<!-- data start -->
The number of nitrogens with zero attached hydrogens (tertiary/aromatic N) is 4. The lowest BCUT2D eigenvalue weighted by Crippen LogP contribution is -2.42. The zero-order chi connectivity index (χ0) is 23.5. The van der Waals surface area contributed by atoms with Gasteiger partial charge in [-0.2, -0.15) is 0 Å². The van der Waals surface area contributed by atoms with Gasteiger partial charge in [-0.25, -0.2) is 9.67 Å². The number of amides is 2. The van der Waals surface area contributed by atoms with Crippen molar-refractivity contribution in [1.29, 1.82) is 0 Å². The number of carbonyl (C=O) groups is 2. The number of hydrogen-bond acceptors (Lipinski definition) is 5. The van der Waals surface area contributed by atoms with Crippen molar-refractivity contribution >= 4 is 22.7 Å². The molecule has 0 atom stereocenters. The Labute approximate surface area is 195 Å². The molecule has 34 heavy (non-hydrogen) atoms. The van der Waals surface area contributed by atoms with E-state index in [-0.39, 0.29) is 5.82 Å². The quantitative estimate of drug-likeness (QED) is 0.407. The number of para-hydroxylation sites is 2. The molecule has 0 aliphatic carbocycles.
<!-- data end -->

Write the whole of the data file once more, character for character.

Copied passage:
The number of nitrogens with zero attached hydrogens (tertiary/aromatic N) is 4. The lowest BCUT2D eigenvalue weighted by Crippen LogP contribution is -2.42. The zero-order chi connectivity index (χ0) is 23.5. The van der Waals surface area contributed by atoms with Gasteiger partial charge in [-0.2, -0.15) is 0 Å². The van der Waals surface area contributed by atoms with Gasteiger partial charge in [-0.25, -0.2) is 9.67 Å². The number of amides is 2. The van der Waals surface area contributed by atoms with Crippen molar-refractivity contribution in [1.29, 1.82) is 0 Å². The number of carbonyl (C=O) groups is 2. The number of hydrogen-bond acceptors (Lipinski definition) is 5. The van der Waals surface area contributed by atoms with Crippen molar-refractivity contribution >= 4 is 22.7 Å². The molecule has 0 atom stereocenters. The Labute approximate surface area is 195 Å². The molecule has 34 heavy (non-hydrogen) atoms. The van der Waals surface area contributed by atoms with E-state index in [-0.39, 0.29) is 5.82 Å². The quantitative estimate of drug-likeness (QED) is 0.407. The number of para-hydroxylation sites is 2. The molecule has 0 aliphatic carbocycles.